Linton village sign showing the clapper stile
Linton shown within Cambridgeshire
|OS grid reference|
|Sovereign state||United Kingdom|
|Ambulance||East of England|
|EU Parliament||East of England|
|UK Parliament||Cambridgeshire South East|
Linton is a village in rural Cambridgeshire, England, on the border with Essex. The civil parish population at the 2011 Census was 4,525. It has been expanded much since the 1960s and is now one of many dormitory villages around Cambridge. The railway station was on the Stour Valley Railway between Shelford and Colchester, closed since 1967. The Rivey Hill overlooks the village, with its famous water tower. The River Granta runs through the village.
Linton Zoo is on the southern edge of Linton, whilst Chilford Hall and its vineyards are to the north side, beyond Linton's best-known feature, Rivey Tower. The A1307 passes through the village.
The Icknield Way Path passes through the village on its 110 mile journey from Ivinghoe Beacon in Buckinghamshire to Knettishall Heath in Suffolk. The Icknield Way Trail, a multi-user route for walkers, horse riders and off-road cyclists also passes through the village.
Many businesses are based in Linton, with several around the trading estate at The Grip and along the High Street.
Spread evenly along the High Street are the three public houses. The Crown has an attached restaurant. The Dog and Duck focusses on fresh Italian-influenced food and is styled internally on a contemporary European bistro theme. Near the fire station is the Waggon and Horses, which has been resurrected by a new landlord. Although it has been closed for several years, The Bell probably remains Linton's most famous pub.
A recent local tradition is the Wacky Races. This popular event occurs on the second Bank Holiday Weekend in May, and involves participants dressed in comedy costumes, racing down the High Street, stopping in all the pubs for a pint, and then racing through the fields next to the village and back down the High Street, again drinking in the pubs.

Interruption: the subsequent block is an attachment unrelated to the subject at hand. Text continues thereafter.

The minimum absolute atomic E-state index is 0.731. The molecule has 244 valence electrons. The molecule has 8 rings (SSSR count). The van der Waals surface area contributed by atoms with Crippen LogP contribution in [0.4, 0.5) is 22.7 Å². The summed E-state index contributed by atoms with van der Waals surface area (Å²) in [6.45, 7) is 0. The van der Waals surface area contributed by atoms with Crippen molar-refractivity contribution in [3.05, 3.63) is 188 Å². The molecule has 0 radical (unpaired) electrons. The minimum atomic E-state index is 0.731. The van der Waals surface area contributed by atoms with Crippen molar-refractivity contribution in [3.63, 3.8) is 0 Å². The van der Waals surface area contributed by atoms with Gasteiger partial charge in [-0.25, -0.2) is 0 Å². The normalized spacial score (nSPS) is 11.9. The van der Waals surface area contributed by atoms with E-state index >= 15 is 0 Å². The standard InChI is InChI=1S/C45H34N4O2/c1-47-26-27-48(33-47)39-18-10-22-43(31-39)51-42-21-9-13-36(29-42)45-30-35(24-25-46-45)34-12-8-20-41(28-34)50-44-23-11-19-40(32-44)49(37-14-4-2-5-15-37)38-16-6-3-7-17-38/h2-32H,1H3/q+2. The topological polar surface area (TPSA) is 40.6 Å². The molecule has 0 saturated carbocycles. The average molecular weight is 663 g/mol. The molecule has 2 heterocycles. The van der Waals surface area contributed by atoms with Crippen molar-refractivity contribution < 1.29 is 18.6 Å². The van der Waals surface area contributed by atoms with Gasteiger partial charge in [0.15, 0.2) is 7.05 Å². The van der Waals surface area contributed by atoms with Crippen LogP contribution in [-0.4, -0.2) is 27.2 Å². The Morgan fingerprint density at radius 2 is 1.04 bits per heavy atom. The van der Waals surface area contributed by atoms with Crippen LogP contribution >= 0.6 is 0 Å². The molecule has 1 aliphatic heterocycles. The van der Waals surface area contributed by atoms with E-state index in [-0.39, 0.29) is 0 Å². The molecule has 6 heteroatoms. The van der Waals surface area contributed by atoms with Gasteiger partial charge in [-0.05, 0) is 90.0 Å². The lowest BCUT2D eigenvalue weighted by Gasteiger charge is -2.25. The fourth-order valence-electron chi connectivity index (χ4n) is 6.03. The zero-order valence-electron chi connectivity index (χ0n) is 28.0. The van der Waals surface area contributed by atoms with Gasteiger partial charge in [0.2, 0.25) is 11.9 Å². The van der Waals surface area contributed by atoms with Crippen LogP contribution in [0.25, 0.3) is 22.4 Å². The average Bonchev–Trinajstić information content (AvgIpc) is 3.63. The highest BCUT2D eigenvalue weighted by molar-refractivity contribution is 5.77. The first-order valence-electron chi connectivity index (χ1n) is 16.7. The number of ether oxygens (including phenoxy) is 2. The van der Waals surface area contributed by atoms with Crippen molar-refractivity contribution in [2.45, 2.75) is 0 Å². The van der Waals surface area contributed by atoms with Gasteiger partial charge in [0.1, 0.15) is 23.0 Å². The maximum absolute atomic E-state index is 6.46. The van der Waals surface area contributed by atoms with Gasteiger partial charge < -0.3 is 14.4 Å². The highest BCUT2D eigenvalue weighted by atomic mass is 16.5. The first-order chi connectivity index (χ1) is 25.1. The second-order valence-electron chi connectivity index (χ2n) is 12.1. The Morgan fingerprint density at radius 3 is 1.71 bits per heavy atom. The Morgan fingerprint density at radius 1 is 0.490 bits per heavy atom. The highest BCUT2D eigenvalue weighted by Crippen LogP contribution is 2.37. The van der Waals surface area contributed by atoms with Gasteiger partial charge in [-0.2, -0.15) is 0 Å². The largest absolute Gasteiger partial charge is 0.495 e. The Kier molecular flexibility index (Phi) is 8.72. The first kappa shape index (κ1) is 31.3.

The village has a vibrant community with active clubs and societies for all walks of life and age groups. It remains a highly desirable semi rural location and a very popular residential location.
The author Graham Greene's wife once owned The Queens House in Linton. His wife Vivien bought the house in 1947 but sold the house in 1948. The house is on the High Street and is opposite The Crown pub.
There are four schools in Linton. Linton CE Infant School is a school in the middle of the village, adjacent to St. Mary's church, teaching children aged 4 to 7. At the Balsham end of the village, on Wheatsheaf Way, is Linton Heights Junior School a primary school in which teaches children from ages 7 to 11. Linton Village College is alongside the A1307, the main Haverhill-to-Cambridge road, and teaches children aged 11 to 16, including those from several surrounding villages. The Granta School is one of Cambridgeshire's six area special schools. This caters for pupils with special educational needs from the ages of 3 to 19, and is located next to Linton Village College.
Linton has become famous through fictional character Alan Partridge, who once justified his extended stay at the Linton Travel Tavern by claiming that Linton is equidistant between London and Norwich. Indeed, Linton is near the halfway point of the London-to-Norwich A11 trunk road, although some four miles from the actual road, which suggests that the travel tavern was not in Linton itself, but nearby on the A11. Even in this location, the travel tavern is probably farther than Partridge would have wanted from the M11 motorway, to which he once walked to purchase thirty bottles of windscreen-washer fluid from a petrol station.
St Mary's Church
St. Mary’s is a vibrant Anglican Church at the heart of the community in Linton. The church has been established here for more than 800 years – and aims to be a place where people can be warmly welcomed and encounter God in the 21st-century…. The church has got a very nice set of 6 bells. The tenor,largest, bell weighs in at 14cwt2qt-14lb and is in the note F. They were augmented in 2004 from a 5 to a 6 by adding a new treble, smallest, bell which weighs the same as the number 2 bell at 4cwt-3qt-23lb. Reference: http://stmaryslinton.org/ and http://dove.cccbr.org.uk/detail.php?searchString=Linton&Submit=+Go+&DoveID=LINTON+CAM.
- Linton railway station, a disused station that once served the village
- List of places in Cambridgeshire
- The Hundred Parishes
|Wikimedia Commons has media related to Linton, Cambridgeshire.|
- Linton.info - local information, including the monthly Linton News newspaper
- 2001 Census
- Linton Zoo
- Linton Radio race Car club
- St. Mary's Church
- WindmillArt - Private art gallery and event space
- Chilford Hall Vineyard
- "Civil Parish population 2011". Neighbourhood Statistics. Office for National Statistics. Retrieved 20 July 2016.
- Fake home page of the fictional Linton Travel Tavern